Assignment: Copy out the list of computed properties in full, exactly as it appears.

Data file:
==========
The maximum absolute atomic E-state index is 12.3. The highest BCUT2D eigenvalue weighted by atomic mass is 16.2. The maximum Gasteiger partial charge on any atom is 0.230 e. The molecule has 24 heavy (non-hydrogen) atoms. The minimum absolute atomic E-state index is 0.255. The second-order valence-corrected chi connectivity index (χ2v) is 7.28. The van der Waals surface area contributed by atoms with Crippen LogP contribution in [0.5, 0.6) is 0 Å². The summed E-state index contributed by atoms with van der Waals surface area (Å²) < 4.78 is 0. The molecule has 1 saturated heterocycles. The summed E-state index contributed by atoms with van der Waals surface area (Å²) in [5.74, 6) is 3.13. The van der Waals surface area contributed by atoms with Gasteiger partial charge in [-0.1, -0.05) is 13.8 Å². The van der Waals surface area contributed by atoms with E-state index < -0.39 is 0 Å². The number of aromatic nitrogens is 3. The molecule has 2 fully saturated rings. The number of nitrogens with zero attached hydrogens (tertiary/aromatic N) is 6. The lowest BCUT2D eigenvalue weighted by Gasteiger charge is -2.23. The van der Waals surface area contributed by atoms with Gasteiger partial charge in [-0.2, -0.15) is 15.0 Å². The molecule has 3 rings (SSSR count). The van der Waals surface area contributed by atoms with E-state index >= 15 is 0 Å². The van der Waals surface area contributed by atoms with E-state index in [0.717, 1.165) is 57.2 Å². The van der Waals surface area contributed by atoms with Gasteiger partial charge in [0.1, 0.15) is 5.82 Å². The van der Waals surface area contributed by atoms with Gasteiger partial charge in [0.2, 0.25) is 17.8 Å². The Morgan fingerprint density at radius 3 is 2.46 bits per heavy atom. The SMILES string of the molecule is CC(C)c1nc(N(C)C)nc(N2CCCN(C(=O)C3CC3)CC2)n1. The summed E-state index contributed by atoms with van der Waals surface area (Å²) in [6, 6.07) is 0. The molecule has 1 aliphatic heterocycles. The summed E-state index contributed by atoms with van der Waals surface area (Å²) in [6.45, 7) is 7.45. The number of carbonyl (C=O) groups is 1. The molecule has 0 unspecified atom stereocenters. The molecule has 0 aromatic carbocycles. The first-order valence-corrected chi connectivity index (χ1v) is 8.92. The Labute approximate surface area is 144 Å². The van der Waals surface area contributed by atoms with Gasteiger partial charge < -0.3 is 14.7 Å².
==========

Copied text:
The maximum absolute atomic E-state index is 12.3. The highest BCUT2D eigenvalue weighted by atomic mass is 16.2. The maximum Gasteiger partial charge on any atom is 0.230 e. The molecule has 24 heavy (non-hydrogen) atoms. The minimum absolute atomic E-state index is 0.255. The second-order valence-corrected chi connectivity index (χ2v) is 7.28. The van der Waals surface area contributed by atoms with Crippen LogP contribution in [0.5, 0.6) is 0 Å². The summed E-state index contributed by atoms with van der Waals surface area (Å²) < 4.78 is 0. The molecule has 1 saturated heterocycles. The summed E-state index contributed by atoms with van der Waals surface area (Å²) in [5.74, 6) is 3.13. The van der Waals surface area contributed by atoms with Gasteiger partial charge in [-0.1, -0.05) is 13.8 Å². The van der Waals surface area contributed by atoms with E-state index < -0.39 is 0 Å². The number of aromatic nitrogens is 3. The molecule has 2 fully saturated rings. The number of nitrogens with zero attached hydrogens (tertiary/aromatic N) is 6. The lowest BCUT2D eigenvalue weighted by Gasteiger charge is -2.23. The van der Waals surface area contributed by atoms with Gasteiger partial charge in [-0.2, -0.15) is 15.0 Å². The molecule has 3 rings (SSSR count). The van der Waals surface area contributed by atoms with E-state index >= 15 is 0 Å². The van der Waals surface area contributed by atoms with E-state index in [0.717, 1.165) is 57.2 Å². The van der Waals surface area contributed by atoms with Gasteiger partial charge in [0.1, 0.15) is 5.82 Å². The van der Waals surface area contributed by atoms with Gasteiger partial charge in [0.2, 0.25) is 17.8 Å². The Morgan fingerprint density at radius 3 is 2.46 bits per heavy atom. The SMILES string of the molecule is CC(C)c1nc(N(C)C)nc(N2CCCN(C(=O)C3CC3)CC2)n1. The summed E-state index contributed by atoms with van der Waals surface area (Å²) in [6, 6.07) is 0. The molecule has 1 aliphatic heterocycles. The summed E-state index contributed by atoms with van der Waals surface area (Å²) in [6.45, 7) is 7.45. The number of carbonyl (C=O) groups is 1. The molecule has 0 unspecified atom stereocenters. The molecule has 0 aromatic carbocycles. The first-order valence-corrected chi connectivity index (χ1v) is 8.92. The Labute approximate surface area is 144 Å². The van der Waals surface area contributed by atoms with Gasteiger partial charge < -0.3 is 14.7 Å².